Minorities and Identity Formation in Iran: From the Achaemenids to the Islamic Republic Part II

Minorities are no primordial categories but instead are continuously constructed through ideological assumptions, legislative as well as social and political processes in a given society. Generally speaking, a religious minority is to be characterised as a numerically smaller group in regard to the majority. Depending on the existing state or society in ancient or modern times, majorities and minorities may be created according to religious, ethnic, linguistic or other indicators. Relations between a self-defined majority in a society/state and its (imagined) minorities – however they may be defined – are often characterised by (purposeful) incomprehension and misunderstanding. Also, questions arise as to the rights members of minority groups enjoy in a given society: Are they regarded as equals, are they ascribed particular rights, or are they seen as not fully belonging to the state, the nation and the society?
Various political or religious ideologies dominant in Iran at a given time also depict taboos, themes not to be discussed, words not to be uttered and subjects not to be openly addressed. In modern times, the official discourse in Iran depends on political imperatives and quite easily adapts to changing political contexts. Likewise, counter-discourses like the anti-Aryan narrative in the 1940s, might challenge official discourses and their construction of minorities. As the papers to be presented in this panel will show, incomprehension and misunderstanding are not limited to modern times. In ancient Iran, Armenians tended to the “othering” of Persians, while Greek “minorities” in the Achaemenid Empire were divided between contesting loyalties. In modern Iran, the question of “rights” or “equality rights” in regard to Iran’s multi-confessional population was and is discussed in diverse historical contexts: When Reza Shah Pahlavi was forced to abdicate in 1941, and in the Islamic Republic of Iran. “Minorities” might be made “invisible” in the Islamic Republic or they might be made “visible” by looking through official biographies of Shiite clerics. Also, “minorities” may play an important role in foreign relations.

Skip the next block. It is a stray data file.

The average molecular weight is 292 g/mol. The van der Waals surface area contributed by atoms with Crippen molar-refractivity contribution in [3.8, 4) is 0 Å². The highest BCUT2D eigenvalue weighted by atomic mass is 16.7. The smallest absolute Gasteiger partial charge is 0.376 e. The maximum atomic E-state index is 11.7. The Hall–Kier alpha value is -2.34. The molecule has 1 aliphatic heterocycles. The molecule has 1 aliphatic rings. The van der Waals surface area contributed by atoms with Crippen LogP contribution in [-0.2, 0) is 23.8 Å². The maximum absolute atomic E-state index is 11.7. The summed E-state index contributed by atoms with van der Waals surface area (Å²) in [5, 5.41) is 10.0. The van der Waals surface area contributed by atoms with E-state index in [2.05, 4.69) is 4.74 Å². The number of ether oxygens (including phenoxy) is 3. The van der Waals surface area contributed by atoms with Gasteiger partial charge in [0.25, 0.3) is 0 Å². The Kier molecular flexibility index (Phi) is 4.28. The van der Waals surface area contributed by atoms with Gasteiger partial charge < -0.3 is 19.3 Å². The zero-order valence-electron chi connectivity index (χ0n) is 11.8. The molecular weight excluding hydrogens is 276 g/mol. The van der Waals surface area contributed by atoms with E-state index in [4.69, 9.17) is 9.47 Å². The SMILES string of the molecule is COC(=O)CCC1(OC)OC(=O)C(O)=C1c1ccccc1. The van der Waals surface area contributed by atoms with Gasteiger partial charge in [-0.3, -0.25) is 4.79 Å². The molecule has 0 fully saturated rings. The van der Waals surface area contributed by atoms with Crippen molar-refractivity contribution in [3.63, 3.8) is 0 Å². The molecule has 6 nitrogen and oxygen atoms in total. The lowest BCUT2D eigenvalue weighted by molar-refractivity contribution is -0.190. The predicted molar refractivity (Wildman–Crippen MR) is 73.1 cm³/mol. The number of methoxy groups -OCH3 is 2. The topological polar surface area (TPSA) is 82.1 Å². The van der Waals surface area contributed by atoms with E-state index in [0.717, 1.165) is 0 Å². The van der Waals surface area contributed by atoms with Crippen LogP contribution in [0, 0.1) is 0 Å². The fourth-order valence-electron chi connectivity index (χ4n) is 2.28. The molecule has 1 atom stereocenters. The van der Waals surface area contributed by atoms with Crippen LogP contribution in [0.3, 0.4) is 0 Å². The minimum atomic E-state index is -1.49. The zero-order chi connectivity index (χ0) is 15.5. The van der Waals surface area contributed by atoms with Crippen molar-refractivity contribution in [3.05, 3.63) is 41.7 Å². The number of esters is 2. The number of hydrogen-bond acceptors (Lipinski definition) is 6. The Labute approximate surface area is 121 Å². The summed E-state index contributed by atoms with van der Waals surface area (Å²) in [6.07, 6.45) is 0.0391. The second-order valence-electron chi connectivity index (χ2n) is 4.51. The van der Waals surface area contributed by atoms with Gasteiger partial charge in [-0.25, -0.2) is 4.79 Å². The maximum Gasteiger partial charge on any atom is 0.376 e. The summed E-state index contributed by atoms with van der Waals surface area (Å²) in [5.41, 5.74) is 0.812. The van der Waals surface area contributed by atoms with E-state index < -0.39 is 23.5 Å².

Personal Information (Panel Organizer)

Anja Pistor-Hatam
Kiel University

Schedule

Room 23
Thu, 2016-08-04 10:30 - 12:00

Presentations

by Josef Wiesehoefer / Kiel University

There were many more Greeks living in the Persian Empire than there were subjects of the Great King who had come or fled to Greece. Most of the Greeks worked for the Achaemenid kings as mercenaries, artists, doctors or the like, others had been deported in the course of military engagements. But there were others who had been exiled from their Greek mother cities by their own countrymen, the most prominent of those people being the families of the former Spartan king Demaratus or the Athenian victor of Salamis, Themistocles. The aim of the pper is to describe their partly precarious situation and status in the empire and at home but also their scope of action and their special relationship to the Great King.

by Houchang Chehabi / Boston University

The official discourse of the Islamic Republic Republic of Iran insists that the country's policies are anti-Zionist but not anti-Semitic. In light of this assertion, it is interesting to analyze what official biographies of Shiite clerics published since the Islamic Revolution of 1979 have to say about Iranian Jews and their interaction with the rest of Iranian society. This will be complemented with what Iranian rabbis have written in their memoirs about their encounters with Shiite clerics. Through a close reading of these passages I hope to arrive at a conceptualization of how official circles in the Islamic Republic view Jews and, by extension, other non-Muslims citizens.